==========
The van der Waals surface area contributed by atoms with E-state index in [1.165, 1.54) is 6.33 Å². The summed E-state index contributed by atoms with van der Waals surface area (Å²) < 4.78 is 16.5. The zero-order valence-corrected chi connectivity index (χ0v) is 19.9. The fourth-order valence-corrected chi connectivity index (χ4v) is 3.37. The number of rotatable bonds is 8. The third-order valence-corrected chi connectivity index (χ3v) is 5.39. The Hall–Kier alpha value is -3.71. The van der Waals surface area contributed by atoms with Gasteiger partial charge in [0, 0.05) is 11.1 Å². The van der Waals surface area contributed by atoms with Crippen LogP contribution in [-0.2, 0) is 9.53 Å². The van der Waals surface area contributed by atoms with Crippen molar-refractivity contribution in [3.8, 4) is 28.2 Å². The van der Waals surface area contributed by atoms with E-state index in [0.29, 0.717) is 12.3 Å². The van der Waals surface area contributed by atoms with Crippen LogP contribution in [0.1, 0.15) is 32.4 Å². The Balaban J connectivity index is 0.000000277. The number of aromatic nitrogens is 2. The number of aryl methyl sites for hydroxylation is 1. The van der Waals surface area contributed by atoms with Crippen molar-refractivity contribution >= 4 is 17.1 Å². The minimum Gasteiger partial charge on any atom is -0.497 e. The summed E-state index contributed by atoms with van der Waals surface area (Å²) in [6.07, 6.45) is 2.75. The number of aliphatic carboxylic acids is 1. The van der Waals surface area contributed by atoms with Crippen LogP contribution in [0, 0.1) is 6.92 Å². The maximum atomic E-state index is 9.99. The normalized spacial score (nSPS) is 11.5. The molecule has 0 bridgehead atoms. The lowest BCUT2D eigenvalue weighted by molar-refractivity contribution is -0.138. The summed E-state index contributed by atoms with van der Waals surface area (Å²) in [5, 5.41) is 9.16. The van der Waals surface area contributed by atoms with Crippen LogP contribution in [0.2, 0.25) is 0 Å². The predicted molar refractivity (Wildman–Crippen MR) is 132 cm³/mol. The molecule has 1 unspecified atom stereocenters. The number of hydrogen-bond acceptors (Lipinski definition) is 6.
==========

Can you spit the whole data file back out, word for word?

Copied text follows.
The van der Waals surface area contributed by atoms with E-state index in [1.165, 1.54) is 6.33 Å². The summed E-state index contributed by atoms with van der Waals surface area (Å²) < 4.78 is 16.5. The zero-order valence-corrected chi connectivity index (χ0v) is 19.9. The fourth-order valence-corrected chi connectivity index (χ4v) is 3.37. The number of rotatable bonds is 8. The third-order valence-corrected chi connectivity index (χ3v) is 5.39. The Hall–Kier alpha value is -3.71. The van der Waals surface area contributed by atoms with Gasteiger partial charge in [0, 0.05) is 11.1 Å². The van der Waals surface area contributed by atoms with Crippen LogP contribution in [-0.2, 0) is 9.53 Å². The van der Waals surface area contributed by atoms with Crippen molar-refractivity contribution in [3.8, 4) is 28.2 Å². The van der Waals surface area contributed by atoms with E-state index in [0.29, 0.717) is 12.3 Å². The van der Waals surface area contributed by atoms with Crippen LogP contribution in [0.1, 0.15) is 32.4 Å². The Balaban J connectivity index is 0.000000277. The number of aromatic nitrogens is 2. The number of aryl methyl sites for hydroxylation is 1. The van der Waals surface area contributed by atoms with Crippen molar-refractivity contribution >= 4 is 17.1 Å². The minimum Gasteiger partial charge on any atom is -0.497 e. The summed E-state index contributed by atoms with van der Waals surface area (Å²) in [6.07, 6.45) is 2.75. The number of aliphatic carboxylic acids is 1. The van der Waals surface area contributed by atoms with Crippen LogP contribution in [0, 0.1) is 6.92 Å². The maximum atomic E-state index is 9.99. The normalized spacial score (nSPS) is 11.5. The molecule has 0 bridgehead atoms. The lowest BCUT2D eigenvalue weighted by molar-refractivity contribution is -0.138. The summed E-state index contributed by atoms with van der Waals surface area (Å²) in [5, 5.41) is 9.16. The van der Waals surface area contributed by atoms with Crippen LogP contribution in [0.2, 0.25) is 0 Å². The predicted molar refractivity (Wildman–Crippen MR) is 132 cm³/mol. The molecule has 1 unspecified atom stereocenters. The number of hydrogen-bond acceptors (Lipinski definition) is 6.